En español | You can lower your odds, even if cancer runs in your family. Middle-aged adults who drink moderately, exercise, eat right and don't smoke are three times more likely to be free of chronic diseases, including cancer.
I used to bake in the sun as a teen. Am I going to get skin cancer?
We can't deny it: The risk of skin cancer jumps when you have more than five sunburns. But despite those long-ago summers, you can still take steps today to slash your risks by half. Applying a broad-spectrum sunscreen every day before heading out the door (yes, no matter what the weather is like) dramatically cuts your risk. And a 2017 analysis of 13 studies found that coffee drinkers had an 18 percent lower risk of basal cell carcinoma. (Note: Decaf didn't work.)
Does having one kind of cancer make me prone to other kinds?
Statistically, yes. If you smoked, you're at increased risk for not only lung cancer but also a dozen other cancers, including oral, cervical, bladder and pancreatic. And a Stanford University study found that people diagnosed with six or more basal cell carcinomas have more than three times the odds for developing future cancers, such as breast, colon and prostate cancer as well as leukemia and lymphoma — likely due to an underlying problem in genes that repair DNA. Plus, women who have had breast cancer are more at risk for another type of breast cancer, as well as other cancers. But remember, statistics apply to the general population, not to you as an individual. Talk to your doctor, and make sure to follow screening recommendations thoroughly.
I should get a colonoscopy, but I've been putting it off. What if I have colon cancer?
You probably don't have colon cancer, though your chances of developing it decrease if you have a colonoscopy, since it also allows the doctor to zap any precancerous polyps encountered during the procedure (aka cancer prevention). If you are simply spooked by the exam, you have other options. A fecal occult blood test, or fecal immunochemical test, involves sending a small stool sample to a lab, which analyzes it for blood. A stool DNA test (such as Cologuard) screens for cancer cells. The catch? These tests can't prevent cancer; they can only detect it, says gastroenterologist Darrell M. Gray, a member of the Cancer Control research program at Ohio State University in Columbus. And remember: If you test positive, the next step is a colonoscopy anyway.
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How do I find out if I carry the “cancer gene"?
If you have a family history of cancer, especially in relatives age 50 or younger, you might want to look into testing. But do it in a smart way, says Heather Hampel, associate director at the Ohio State University Comprehensive Cancer Center. That means coordinating genetic testing with genetic counseling, so an expert can put your results in perspective and recommend an action plan. Women who carry the BRCA1 or BRCA2 gene, for example, have up to a 72 percent chance of developing breast cancer and 44 percent chance of ovarian cancer by age 80, according to the American Cancer Society. (In the general population, women have about a 12 percent risk of breast cancer over their lifetime.) “Though those statistics sound scary, genetic testing can help doctors guide you on the best ways to prevent cancers, or diagnose them earlier, when they are treatable,” Hampel points out.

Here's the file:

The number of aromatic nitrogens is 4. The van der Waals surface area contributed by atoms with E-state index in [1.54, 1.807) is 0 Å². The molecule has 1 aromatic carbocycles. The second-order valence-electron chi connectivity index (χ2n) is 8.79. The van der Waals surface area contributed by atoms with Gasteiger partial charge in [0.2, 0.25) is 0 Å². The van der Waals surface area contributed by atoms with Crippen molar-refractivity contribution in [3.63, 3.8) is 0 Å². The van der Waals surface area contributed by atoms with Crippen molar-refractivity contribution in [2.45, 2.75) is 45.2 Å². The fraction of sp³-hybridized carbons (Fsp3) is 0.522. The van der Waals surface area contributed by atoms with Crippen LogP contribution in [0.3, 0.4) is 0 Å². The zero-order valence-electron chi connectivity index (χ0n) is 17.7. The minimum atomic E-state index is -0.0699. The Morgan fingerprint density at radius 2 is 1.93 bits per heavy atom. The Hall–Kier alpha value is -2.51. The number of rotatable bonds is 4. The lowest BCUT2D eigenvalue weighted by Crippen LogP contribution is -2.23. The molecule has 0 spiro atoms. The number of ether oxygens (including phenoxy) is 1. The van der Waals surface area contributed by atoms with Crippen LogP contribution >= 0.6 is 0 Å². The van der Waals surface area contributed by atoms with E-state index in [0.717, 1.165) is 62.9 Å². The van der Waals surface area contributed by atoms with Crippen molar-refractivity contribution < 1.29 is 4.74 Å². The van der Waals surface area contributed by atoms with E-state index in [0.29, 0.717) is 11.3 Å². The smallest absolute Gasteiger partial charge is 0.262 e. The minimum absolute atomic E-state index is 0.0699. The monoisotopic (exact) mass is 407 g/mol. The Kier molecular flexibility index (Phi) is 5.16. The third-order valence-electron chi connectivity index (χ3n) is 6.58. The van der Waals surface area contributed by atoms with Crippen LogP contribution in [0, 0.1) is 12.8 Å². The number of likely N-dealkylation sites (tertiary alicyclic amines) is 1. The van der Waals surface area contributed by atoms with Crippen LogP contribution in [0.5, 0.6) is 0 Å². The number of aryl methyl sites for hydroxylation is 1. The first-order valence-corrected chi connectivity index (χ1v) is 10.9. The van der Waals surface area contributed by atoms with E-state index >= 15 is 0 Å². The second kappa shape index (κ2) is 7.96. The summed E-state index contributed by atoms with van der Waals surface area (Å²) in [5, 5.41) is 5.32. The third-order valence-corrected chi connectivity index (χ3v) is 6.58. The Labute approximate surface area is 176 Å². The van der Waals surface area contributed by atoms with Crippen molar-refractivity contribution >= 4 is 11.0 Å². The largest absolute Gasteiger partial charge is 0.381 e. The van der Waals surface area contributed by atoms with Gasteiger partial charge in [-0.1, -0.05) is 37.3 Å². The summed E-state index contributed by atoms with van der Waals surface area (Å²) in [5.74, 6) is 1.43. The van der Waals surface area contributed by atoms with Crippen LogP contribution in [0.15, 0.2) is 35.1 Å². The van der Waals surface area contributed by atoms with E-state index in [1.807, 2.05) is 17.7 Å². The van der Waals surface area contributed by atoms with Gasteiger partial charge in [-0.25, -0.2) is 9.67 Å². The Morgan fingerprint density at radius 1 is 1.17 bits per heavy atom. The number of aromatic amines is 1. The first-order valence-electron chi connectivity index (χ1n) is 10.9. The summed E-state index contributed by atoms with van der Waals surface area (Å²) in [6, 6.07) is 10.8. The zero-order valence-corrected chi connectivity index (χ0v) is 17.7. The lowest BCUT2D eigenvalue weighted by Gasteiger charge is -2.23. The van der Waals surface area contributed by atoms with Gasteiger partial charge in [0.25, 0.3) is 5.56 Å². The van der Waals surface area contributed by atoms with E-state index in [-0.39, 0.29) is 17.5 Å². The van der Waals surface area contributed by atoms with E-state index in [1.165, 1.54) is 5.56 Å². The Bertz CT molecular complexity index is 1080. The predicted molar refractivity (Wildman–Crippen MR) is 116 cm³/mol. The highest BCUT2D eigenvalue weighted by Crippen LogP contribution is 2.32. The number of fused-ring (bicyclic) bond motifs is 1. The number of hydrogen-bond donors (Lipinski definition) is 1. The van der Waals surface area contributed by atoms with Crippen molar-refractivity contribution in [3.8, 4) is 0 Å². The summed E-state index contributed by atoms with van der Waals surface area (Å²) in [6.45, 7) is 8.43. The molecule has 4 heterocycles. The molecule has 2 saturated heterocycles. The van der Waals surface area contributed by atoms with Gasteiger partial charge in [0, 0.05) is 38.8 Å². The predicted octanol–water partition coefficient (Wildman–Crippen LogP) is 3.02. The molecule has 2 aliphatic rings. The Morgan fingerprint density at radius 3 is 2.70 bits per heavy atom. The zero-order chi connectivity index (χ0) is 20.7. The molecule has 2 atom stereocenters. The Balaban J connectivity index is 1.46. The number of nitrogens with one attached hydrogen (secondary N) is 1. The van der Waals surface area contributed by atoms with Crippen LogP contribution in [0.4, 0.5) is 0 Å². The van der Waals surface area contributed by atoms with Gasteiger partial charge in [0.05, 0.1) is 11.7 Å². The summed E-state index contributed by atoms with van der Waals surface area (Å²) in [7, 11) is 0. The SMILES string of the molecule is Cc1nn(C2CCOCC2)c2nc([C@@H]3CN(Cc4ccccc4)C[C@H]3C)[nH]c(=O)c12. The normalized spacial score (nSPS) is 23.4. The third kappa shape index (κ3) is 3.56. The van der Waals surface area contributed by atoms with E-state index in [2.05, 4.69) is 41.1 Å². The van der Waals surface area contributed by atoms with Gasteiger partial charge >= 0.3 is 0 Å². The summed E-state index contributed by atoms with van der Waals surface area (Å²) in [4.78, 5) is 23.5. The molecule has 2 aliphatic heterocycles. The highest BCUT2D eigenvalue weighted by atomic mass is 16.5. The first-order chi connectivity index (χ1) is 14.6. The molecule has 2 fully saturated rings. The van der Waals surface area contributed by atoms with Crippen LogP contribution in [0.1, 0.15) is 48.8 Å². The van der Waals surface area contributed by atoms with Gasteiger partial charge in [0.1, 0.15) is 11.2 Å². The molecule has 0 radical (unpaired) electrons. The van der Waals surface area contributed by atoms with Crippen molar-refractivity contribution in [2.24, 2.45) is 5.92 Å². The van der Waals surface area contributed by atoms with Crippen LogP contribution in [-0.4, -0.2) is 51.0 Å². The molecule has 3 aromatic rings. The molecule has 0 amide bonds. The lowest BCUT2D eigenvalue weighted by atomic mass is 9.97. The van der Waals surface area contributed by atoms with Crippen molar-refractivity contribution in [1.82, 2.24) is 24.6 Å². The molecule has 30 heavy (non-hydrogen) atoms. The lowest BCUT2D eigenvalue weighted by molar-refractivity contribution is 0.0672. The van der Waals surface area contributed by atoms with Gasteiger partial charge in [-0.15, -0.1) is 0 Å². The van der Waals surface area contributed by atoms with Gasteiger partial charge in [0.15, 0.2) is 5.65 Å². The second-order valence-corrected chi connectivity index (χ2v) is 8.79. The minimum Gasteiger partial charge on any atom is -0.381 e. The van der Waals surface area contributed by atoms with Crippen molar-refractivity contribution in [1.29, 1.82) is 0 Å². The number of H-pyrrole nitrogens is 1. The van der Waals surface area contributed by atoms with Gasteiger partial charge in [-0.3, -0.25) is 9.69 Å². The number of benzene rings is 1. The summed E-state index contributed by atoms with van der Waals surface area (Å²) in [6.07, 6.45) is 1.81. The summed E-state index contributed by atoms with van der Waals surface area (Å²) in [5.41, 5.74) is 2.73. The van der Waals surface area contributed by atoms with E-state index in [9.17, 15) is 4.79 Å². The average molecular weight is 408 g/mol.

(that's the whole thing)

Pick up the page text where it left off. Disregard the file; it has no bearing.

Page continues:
Should I be worried about HPV?
Don't be worried, but be proactive. About 45 percent of men and 40 percent of women ages 18 to 59 carry human papillomavirus, notes the Centers for Disease Control and Prevention (CDC). Though most strains of HPV are harmless, a few can cause cancer, such as that of the cervix, vulva, vagina, penis and anus, and back of the throat. Most of these are rare, but if you're a woman, cervical cancer screening, which now includes HPV testing, is a must. (There are currently no HPV tests for men.) Have a combined HPV and Pap test every five years until age 65. Another option: Nurx offers at-home testing to look for the HPV strains that are more likely to cause cancer. Also, use a condom with new sexual partners. “We're seeing an increase in STDs because people 50-plus are engaging in risky sexual behavior,” says geriatric physician June M. McKoy, an associate professor of medicine and preventive medicine at Northwestern University in Chicago.
I see all those ads for hepatitis C screening. Do I need it?
Yes. If you were born between 1945 and 1965, you need a onetime screening for hep C, an infection that causes serious liver disease, according to the U.S. Preventive Services Task Force. Up to 85 percent of those who have it don't know it because it usually has no symptoms, notes the CDC. Most people can get rid of the virus by taking a pill for several weeks.